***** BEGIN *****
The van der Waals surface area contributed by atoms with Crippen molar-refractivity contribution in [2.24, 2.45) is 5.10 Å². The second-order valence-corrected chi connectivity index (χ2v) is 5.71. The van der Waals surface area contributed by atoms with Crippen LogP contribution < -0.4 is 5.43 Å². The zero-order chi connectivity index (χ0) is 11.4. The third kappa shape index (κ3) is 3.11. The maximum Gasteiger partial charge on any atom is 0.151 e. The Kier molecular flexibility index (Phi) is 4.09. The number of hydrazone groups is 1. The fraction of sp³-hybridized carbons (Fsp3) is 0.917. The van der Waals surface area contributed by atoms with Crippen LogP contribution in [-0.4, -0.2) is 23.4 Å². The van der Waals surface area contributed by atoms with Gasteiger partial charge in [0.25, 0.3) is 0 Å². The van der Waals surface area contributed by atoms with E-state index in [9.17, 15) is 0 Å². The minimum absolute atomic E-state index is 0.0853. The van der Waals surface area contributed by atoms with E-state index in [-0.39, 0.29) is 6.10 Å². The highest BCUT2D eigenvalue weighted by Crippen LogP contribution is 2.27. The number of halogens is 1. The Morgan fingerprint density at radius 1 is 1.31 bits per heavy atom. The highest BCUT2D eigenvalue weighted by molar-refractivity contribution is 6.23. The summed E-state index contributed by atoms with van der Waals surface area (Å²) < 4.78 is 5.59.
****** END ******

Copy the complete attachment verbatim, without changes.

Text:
The van der Waals surface area contributed by atoms with Crippen molar-refractivity contribution in [2.24, 2.45) is 5.10 Å². The second-order valence-corrected chi connectivity index (χ2v) is 5.71. The van der Waals surface area contributed by atoms with Crippen LogP contribution < -0.4 is 5.43 Å². The zero-order chi connectivity index (χ0) is 11.4. The third kappa shape index (κ3) is 3.11. The maximum Gasteiger partial charge on any atom is 0.151 e. The Kier molecular flexibility index (Phi) is 4.09. The number of hydrazone groups is 1. The fraction of sp³-hybridized carbons (Fsp3) is 0.917. The van der Waals surface area contributed by atoms with Crippen LogP contribution in [-0.4, -0.2) is 23.4 Å². The van der Waals surface area contributed by atoms with Gasteiger partial charge in [0.25, 0.3) is 0 Å². The van der Waals surface area contributed by atoms with E-state index in [9.17, 15) is 0 Å². The minimum absolute atomic E-state index is 0.0853. The van der Waals surface area contributed by atoms with E-state index in [-0.39, 0.29) is 6.10 Å². The highest BCUT2D eigenvalue weighted by Crippen LogP contribution is 2.27. The number of halogens is 1. The Morgan fingerprint density at radius 1 is 1.31 bits per heavy atom. The highest BCUT2D eigenvalue weighted by molar-refractivity contribution is 6.23. The summed E-state index contributed by atoms with van der Waals surface area (Å²) < 4.78 is 5.59.